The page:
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maxxd last won the day on July 23

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  1. OK, now we've got the part of the code that matters. It would also be very helpful if you would provide any errors that are happening, or just what is happening in general. That being said, there are a few things; first and foremost, your mail host is smtp.office365.com, but you've turned off SMTP in PHPMailer by commenting out the $mail->isSMTP() line. Secondly, as far as I know, there isn't a `smtp/PHPMailerAutoload.php` file - the instructions tell you to include `vendor/autoload.php` and then use the PHPMailer, SMTP, and Exception namespaces. And finally, turn on verbose error reporting with the line $mail->SMTPDebug = SMTP::DEBUG_SERVER and see what's actually happening behind the scenes. One more thing I forgot. send() doesn't return a boolean, it throws an error on failure so put all of the PHPMailer code inside a try...catch block.
  2. You should include PHPMailer in your php file, then use it to send the email after the record has been successfully added to the database.
  3. Also, both methods should be using prepared statements - the delete is being driven off a $_GET variable. Not sure what the overall code base is that this came from, but I'd recommend not trusting anything you see in there all that much...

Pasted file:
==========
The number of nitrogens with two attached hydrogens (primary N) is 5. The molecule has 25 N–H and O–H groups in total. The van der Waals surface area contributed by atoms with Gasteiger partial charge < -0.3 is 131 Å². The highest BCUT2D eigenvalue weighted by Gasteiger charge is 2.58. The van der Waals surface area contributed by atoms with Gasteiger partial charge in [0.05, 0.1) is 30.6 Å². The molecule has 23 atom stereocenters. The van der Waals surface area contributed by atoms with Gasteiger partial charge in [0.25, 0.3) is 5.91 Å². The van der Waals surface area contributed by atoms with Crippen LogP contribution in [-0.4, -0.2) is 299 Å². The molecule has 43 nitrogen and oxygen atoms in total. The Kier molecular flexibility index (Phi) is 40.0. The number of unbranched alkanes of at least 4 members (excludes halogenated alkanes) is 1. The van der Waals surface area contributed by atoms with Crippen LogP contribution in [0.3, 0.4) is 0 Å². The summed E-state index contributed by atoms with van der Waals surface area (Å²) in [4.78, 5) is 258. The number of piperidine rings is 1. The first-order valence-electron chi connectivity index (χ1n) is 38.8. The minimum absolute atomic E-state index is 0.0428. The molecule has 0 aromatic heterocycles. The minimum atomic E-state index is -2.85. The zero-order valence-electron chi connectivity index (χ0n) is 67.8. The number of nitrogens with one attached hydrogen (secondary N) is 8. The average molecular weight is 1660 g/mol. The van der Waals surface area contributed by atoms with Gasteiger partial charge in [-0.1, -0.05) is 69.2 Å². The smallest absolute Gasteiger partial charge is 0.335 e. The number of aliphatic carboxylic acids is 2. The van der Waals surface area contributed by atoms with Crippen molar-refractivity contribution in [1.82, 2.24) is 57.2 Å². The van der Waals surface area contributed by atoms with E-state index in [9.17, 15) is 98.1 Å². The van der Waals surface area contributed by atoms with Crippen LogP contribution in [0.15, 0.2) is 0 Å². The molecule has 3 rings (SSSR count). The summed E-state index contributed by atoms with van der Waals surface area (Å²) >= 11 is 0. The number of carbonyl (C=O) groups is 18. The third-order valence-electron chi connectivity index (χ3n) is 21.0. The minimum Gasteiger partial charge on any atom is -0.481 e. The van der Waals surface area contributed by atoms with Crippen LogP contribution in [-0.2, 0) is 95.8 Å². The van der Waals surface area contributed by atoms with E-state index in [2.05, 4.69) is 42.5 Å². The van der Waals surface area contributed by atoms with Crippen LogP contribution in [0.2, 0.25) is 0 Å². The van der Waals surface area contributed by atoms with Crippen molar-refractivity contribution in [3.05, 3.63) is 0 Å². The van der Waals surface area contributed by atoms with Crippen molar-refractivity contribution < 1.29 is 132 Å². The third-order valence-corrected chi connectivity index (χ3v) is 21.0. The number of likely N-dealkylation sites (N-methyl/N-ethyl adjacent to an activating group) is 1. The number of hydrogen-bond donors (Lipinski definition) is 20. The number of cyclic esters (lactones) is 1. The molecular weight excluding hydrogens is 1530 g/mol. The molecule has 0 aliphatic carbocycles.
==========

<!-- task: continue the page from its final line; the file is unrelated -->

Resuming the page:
4. Do yourself a favor and use PHPMailer - it's far easier and more robust than PHP's native mail() function. It also has great debugging output.
  5. It's a prepared statement, hence the prepare() method called on the $connection object. It's the correct way to run a query in PHP these days, so well done! In the SQL statement passed to the prepare() method, the `:username`, `:emailbox`, and `:passwordbox` are placeholders in the query. When you pass an array to execute(), that array contains the values to use in those placeholders, so the ':username', ':emailbox', and ':passwordbox' there are keys for the array so that SQL knows which value to plug in to each placeholder. Basically, using prepared statements blocks a potential avenue that hackers can use to attack your database or get your data. There are other benefits to prepared statements, but that's kind of the biggest and more pertinent for most systems.
  6. To tell you the truth, I thought rebooting a server would destroy the cache - I think it used to maybe? Or maybe I'm just remembering incorrectly. At any rate, yes ElastiCache is strictly AWS though I think everyone has their own versions. It's also easy to get mixed up because AWS also has it's own ElasticSearch implementation that isn't called ElastiCache and isn't related in any way. Because apparently they ran out of 2 and 3 letter abbreviations to use... Anyhow, I wasn't involved in setting it up but from the AWS console it looked to me like ElastiCache basically is a Redis cluster. And though I disagree with how we used Redis in the past, I will say there were only a handful of times it fell out of sync or lost data, and those were due to bugs in the code and not server or service failure. And if you're using it as intended it really is just a cache, so if you do lose something it shouldn't be a catastrophic loss - in my case, it was several weeks to a month or so of playing catch-up and rehydrating accounts that were affected but we didn't know until the user complained.